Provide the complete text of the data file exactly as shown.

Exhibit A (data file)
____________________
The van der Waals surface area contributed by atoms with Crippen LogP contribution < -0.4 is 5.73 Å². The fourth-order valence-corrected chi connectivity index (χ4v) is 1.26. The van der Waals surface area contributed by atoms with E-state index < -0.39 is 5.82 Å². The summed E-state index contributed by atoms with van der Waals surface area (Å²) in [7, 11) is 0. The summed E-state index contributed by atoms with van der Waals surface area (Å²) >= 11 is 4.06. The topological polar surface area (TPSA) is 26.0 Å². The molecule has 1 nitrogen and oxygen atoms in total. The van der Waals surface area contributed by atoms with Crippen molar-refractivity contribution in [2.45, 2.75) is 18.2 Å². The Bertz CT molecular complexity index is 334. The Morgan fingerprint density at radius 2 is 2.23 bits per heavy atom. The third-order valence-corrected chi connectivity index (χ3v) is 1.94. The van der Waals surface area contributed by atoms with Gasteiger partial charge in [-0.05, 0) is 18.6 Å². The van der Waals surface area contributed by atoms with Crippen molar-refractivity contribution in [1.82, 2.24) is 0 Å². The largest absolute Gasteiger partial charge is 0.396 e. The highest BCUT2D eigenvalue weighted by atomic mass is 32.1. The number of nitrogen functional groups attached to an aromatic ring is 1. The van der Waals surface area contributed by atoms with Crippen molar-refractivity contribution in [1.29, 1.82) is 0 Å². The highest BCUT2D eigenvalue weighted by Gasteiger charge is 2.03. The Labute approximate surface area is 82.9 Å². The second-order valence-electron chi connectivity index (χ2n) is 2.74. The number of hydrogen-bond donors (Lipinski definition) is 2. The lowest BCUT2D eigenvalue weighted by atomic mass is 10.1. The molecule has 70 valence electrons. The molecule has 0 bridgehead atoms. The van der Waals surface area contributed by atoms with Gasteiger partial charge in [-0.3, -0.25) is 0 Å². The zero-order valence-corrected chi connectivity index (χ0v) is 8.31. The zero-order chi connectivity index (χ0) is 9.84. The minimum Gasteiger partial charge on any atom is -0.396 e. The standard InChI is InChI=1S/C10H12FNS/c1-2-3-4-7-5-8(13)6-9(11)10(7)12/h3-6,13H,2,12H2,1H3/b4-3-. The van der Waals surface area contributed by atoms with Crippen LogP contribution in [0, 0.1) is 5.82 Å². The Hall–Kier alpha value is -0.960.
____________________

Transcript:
The van der Waals surface area contributed by atoms with Crippen LogP contribution < -0.4 is 5.73 Å². The fourth-order valence-corrected chi connectivity index (χ4v) is 1.26. The van der Waals surface area contributed by atoms with E-state index < -0.39 is 5.82 Å². The summed E-state index contributed by atoms with van der Waals surface area (Å²) in [7, 11) is 0. The summed E-state index contributed by atoms with van der Waals surface area (Å²) >= 11 is 4.06. The topological polar surface area (TPSA) is 26.0 Å². The molecule has 1 nitrogen and oxygen atoms in total. The van der Waals surface area contributed by atoms with Crippen molar-refractivity contribution in [2.45, 2.75) is 18.2 Å². The Bertz CT molecular complexity index is 334. The Morgan fingerprint density at radius 2 is 2.23 bits per heavy atom. The third-order valence-corrected chi connectivity index (χ3v) is 1.94. The van der Waals surface area contributed by atoms with Gasteiger partial charge in [-0.05, 0) is 18.6 Å². The van der Waals surface area contributed by atoms with Crippen molar-refractivity contribution in [1.82, 2.24) is 0 Å². The largest absolute Gasteiger partial charge is 0.396 e. The highest BCUT2D eigenvalue weighted by atomic mass is 32.1. The number of nitrogen functional groups attached to an aromatic ring is 1. The van der Waals surface area contributed by atoms with Crippen molar-refractivity contribution in [1.29, 1.82) is 0 Å². The highest BCUT2D eigenvalue weighted by Gasteiger charge is 2.03. The Labute approximate surface area is 82.9 Å². The second-order valence-electron chi connectivity index (χ2n) is 2.74. The number of hydrogen-bond donors (Lipinski definition) is 2. The lowest BCUT2D eigenvalue weighted by atomic mass is 10.1. The molecule has 70 valence electrons. The molecule has 0 bridgehead atoms. The van der Waals surface area contributed by atoms with Gasteiger partial charge in [-0.3, -0.25) is 0 Å². The zero-order valence-corrected chi connectivity index (χ0v) is 8.31. The zero-order chi connectivity index (χ0) is 9.84. The minimum Gasteiger partial charge on any atom is -0.396 e. The standard InChI is InChI=1S/C10H12FNS/c1-2-3-4-7-5-8(13)6-9(11)10(7)12/h3-6,13H,2,12H2,1H3/b4-3-. The van der Waals surface area contributed by atoms with Crippen LogP contribution in [0, 0.1) is 5.82 Å². The Hall–Kier alpha value is -0.960.